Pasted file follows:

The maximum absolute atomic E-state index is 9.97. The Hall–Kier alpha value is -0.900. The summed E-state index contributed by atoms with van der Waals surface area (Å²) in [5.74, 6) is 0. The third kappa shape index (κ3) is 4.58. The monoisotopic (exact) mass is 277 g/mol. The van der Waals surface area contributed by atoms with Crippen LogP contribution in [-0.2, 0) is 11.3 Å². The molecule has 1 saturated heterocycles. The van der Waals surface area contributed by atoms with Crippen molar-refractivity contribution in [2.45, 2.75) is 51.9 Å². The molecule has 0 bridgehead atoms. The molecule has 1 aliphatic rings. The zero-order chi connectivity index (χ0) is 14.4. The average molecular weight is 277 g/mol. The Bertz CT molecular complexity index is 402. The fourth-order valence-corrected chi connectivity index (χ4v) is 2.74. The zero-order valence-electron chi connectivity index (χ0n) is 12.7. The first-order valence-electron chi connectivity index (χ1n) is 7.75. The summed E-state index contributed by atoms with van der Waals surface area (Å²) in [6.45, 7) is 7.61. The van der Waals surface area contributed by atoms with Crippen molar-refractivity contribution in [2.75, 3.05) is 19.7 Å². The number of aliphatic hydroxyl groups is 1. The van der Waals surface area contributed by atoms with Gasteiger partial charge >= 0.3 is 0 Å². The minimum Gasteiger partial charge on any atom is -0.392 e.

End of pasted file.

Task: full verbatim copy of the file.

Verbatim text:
The maximum absolute atomic E-state index is 9.97. The Hall–Kier alpha value is -0.900. The summed E-state index contributed by atoms with van der Waals surface area (Å²) in [5.74, 6) is 0. The third kappa shape index (κ3) is 4.58. The monoisotopic (exact) mass is 277 g/mol. The van der Waals surface area contributed by atoms with Crippen LogP contribution in [-0.2, 0) is 11.3 Å². The molecule has 1 saturated heterocycles. The van der Waals surface area contributed by atoms with Crippen molar-refractivity contribution in [2.45, 2.75) is 51.9 Å². The molecule has 0 bridgehead atoms. The molecule has 1 aliphatic rings. The zero-order chi connectivity index (χ0) is 14.4. The average molecular weight is 277 g/mol. The Bertz CT molecular complexity index is 402. The fourth-order valence-corrected chi connectivity index (χ4v) is 2.74. The zero-order valence-electron chi connectivity index (χ0n) is 12.7. The first-order valence-electron chi connectivity index (χ1n) is 7.75. The summed E-state index contributed by atoms with van der Waals surface area (Å²) in [6.45, 7) is 7.61. The van der Waals surface area contributed by atoms with Crippen molar-refractivity contribution in [2.75, 3.05) is 19.7 Å². The number of aliphatic hydroxyl groups is 1. The van der Waals surface area contributed by atoms with Gasteiger partial charge >= 0.3 is 0 Å². The minimum Gasteiger partial charge on any atom is -0.392 e.